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Tapeworms in Cats: Vet Reviewed Signs, Causes, and Care

Written by: Elizabeth Gray

Last Updated on February 27, 2024 by Catster Editorial Team

Woman at home holding her lovely Devon Rex cat on lap and gives it a pill

Tapeworms in Cats: Vet Reviewed Signs, Causes, and Care


Dr. Paola Cuevas Photo


Dr. Paola Cuevas

MVZ (Veterinarian)

The information is current and up-to-date in accordance with the latest veterinarian research.

Learn more »

While it may not sound very appealing to look closely at your cat’s poop when scooping the litter box, you can learn a lot about your kitty’s health by doing so. For example, is the poop hard, soft, or just right? What color is it, and is there anything that looks like it doesn’t belong, like blood? If you spot what looks like grains of rice in your cat’s poop, you could be dealing with a common kitty parasite: tapeworms. In this article, we’ll tell you all about the signs of tapeworms, how are they transmitted, and how to care for a cat with this condition.

divider-catclaw1 What Are Tapeworms?

Tapeworms are flat, segmented worms that can infect and live in the small intestines of many animals, including dogs and cats. Cats are infected by swallowing tapeworm eggs, which then hatch in their small intestines. The immature tapeworms attach to the walls of the intestines and begin feeding.

Adult tapeworms can grow to nearly a foot in length within the cat’s intestines. Once they reach maturity, segments of the tapeworm’s body break off and are passed in the cat’s poop. These segments contain the worm’s eggs.

As the segments dry out, they burst open and release the tapeworm eggs into the environment. This process begins a new life cycle for the tapeworm. Tapeworm eggs must pass through a secondary host, which varies by species, before infecting a cat.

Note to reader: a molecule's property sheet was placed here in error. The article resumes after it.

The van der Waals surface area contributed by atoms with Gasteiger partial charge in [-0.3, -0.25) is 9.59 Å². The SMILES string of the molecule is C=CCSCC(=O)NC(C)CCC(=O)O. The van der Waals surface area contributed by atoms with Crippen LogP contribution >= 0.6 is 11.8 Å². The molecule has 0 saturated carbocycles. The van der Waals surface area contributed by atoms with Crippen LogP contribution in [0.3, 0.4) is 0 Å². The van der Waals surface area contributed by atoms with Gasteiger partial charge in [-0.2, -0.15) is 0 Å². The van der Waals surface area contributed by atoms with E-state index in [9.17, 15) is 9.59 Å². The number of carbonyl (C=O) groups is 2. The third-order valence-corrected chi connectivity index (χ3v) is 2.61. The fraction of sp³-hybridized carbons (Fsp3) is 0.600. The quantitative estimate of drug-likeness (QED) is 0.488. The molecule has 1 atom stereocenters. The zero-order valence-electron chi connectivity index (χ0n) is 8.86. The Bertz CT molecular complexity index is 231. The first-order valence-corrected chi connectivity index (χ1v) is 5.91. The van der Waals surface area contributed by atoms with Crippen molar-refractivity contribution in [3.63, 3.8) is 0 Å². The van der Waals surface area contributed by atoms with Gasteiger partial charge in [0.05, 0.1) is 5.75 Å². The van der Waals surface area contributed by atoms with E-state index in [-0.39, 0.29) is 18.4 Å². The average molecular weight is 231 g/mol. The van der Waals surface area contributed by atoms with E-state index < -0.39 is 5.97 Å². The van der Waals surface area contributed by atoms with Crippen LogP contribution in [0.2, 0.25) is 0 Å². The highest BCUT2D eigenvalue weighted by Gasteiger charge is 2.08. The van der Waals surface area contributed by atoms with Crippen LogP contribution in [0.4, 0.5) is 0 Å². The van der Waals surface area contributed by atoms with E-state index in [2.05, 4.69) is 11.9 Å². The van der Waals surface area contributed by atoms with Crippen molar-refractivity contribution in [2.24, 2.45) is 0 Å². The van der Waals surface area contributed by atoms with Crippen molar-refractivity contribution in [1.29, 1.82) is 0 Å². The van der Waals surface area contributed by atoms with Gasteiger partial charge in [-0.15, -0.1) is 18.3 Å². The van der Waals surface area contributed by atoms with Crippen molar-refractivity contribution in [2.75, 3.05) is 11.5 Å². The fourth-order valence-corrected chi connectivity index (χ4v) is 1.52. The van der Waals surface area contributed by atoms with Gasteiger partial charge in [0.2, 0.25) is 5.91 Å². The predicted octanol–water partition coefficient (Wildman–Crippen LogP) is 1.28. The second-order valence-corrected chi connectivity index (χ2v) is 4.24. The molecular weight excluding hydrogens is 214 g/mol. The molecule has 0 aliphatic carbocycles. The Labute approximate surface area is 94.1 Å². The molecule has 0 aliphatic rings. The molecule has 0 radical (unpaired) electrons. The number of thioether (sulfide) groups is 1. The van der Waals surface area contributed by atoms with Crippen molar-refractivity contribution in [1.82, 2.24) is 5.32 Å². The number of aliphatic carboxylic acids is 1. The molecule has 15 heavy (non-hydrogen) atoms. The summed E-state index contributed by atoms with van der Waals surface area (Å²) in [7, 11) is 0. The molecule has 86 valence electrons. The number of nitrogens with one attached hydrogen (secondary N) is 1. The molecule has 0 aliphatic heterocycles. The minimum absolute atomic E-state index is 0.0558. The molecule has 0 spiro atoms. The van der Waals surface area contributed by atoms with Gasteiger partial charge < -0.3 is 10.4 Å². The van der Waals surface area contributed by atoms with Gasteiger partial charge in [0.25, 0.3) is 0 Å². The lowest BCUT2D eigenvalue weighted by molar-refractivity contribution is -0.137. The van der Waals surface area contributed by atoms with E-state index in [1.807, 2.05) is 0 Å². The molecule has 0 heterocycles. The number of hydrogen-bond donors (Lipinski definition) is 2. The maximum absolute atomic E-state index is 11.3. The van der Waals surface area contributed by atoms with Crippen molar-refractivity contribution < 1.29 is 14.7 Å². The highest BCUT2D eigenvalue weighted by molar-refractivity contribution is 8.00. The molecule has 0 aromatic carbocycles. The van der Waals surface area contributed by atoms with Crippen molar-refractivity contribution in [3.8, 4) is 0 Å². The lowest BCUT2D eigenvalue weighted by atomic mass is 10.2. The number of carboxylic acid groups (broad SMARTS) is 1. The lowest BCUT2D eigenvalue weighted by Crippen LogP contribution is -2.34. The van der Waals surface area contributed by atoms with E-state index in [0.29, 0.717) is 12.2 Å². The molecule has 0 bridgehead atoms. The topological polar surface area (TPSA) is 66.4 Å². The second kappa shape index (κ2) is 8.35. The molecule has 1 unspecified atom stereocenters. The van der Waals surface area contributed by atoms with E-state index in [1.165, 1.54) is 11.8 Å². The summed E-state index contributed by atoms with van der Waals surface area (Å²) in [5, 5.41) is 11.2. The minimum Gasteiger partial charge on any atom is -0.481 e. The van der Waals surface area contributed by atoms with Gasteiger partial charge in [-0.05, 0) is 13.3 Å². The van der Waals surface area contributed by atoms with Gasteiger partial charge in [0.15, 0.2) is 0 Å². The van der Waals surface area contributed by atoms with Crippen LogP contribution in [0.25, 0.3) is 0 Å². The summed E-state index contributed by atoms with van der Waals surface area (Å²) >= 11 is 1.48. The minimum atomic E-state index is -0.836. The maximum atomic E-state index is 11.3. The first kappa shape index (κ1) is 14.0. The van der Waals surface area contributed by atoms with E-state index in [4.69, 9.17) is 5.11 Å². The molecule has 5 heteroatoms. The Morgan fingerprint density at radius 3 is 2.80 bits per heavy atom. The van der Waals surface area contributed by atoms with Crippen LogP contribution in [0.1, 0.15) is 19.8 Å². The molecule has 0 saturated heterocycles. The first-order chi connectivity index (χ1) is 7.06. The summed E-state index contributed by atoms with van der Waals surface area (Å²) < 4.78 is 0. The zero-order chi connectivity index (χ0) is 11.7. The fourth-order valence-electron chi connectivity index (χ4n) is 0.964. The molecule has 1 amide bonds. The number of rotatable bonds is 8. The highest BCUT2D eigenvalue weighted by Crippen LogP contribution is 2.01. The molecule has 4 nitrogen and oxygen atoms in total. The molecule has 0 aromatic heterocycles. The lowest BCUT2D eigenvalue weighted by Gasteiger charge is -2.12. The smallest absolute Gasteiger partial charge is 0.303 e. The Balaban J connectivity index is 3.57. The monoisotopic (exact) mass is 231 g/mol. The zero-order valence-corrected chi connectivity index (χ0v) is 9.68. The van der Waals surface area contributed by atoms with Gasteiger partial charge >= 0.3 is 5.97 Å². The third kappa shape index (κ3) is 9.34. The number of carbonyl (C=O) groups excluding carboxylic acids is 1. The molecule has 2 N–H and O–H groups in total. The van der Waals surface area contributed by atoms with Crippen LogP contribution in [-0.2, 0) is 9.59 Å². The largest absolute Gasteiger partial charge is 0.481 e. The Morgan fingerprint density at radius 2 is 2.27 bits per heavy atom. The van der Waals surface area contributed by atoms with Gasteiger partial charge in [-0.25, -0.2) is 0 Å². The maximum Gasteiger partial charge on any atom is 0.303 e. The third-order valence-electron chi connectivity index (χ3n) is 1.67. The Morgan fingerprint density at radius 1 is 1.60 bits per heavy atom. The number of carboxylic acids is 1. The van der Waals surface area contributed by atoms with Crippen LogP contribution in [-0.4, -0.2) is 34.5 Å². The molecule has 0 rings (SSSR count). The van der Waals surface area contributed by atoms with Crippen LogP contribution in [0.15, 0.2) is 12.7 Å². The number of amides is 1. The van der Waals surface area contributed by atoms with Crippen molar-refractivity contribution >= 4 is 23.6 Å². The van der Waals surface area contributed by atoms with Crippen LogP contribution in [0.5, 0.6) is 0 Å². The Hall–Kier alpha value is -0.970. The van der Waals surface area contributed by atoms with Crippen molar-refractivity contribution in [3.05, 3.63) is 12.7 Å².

We’ll dive deeper and give you more specifics on this process and the different secondary hosts in a later section of this article.

Image Credit: Rattiya Thongdumhyu, Shutterstock

What Are the Signs of Tapeworms?

Unlike other types of internal parasites, tapeworms don’t usually cause many physical effects. Because of this, the cat may not show any signs of infection. The most common sign is the one we already mentioned: the presence of segments in the cat’s poop.

If you spot the tapeworm segments right after your cat poops, they may still be moving. Dried-out segments will look more golden in color but still strongly resemble grains of rice. Sometimes, you can also see segments in the fur around your cat’s anal area.

Another sign of a tapeworm infection is the cat scooting their rear end on the ground due to itching and irritation caused by the stuck segments. This sign is more common in dogs with tapeworms but may still be noted in cats.

Sometimes, cats with tapeworms will lose weight, but only if they have a very heavy infestation. Very rarely, the cat may vomit up a whole adult tapeworm, but this is only possible if the tapeworm detaches from the intestines and migrates to the stomach.

Cat scooting
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What Are the Causes of Tapeworms?

As we mentioned earlier, tapeworms infect cats through a secondary host. With other parasites, like roundworms, the cat is infected by swallowing the worm’s eggs directly. With tapeworms, another host is infected with the egg, and the cat eats that infected creature.

The most common tapeworm species that infect cats is carried by fleas. Flea larvae ingest tapeworm eggs, which remain in the insect as they mature into an adult fleas. Cats must be exposed to these infected fleas to catch tapeworms. Tapeworm eggs hatch into a larva inside the infested flea.

Typically, the cat swallows an infected flea during grooming. Tapeworm larvae are released into the intestines when the flea is digested, where they hatch and attach.

Other species of tapeworms use prey animals like rabbits, rodents, and birds as their secondary hosts. Outdoor cats that hunt may be infected by eating these hosts or by scavenging. Once they infect a cat, these other tapeworm species go through the same life cycle as those found in fleas, including passing segments in the poop.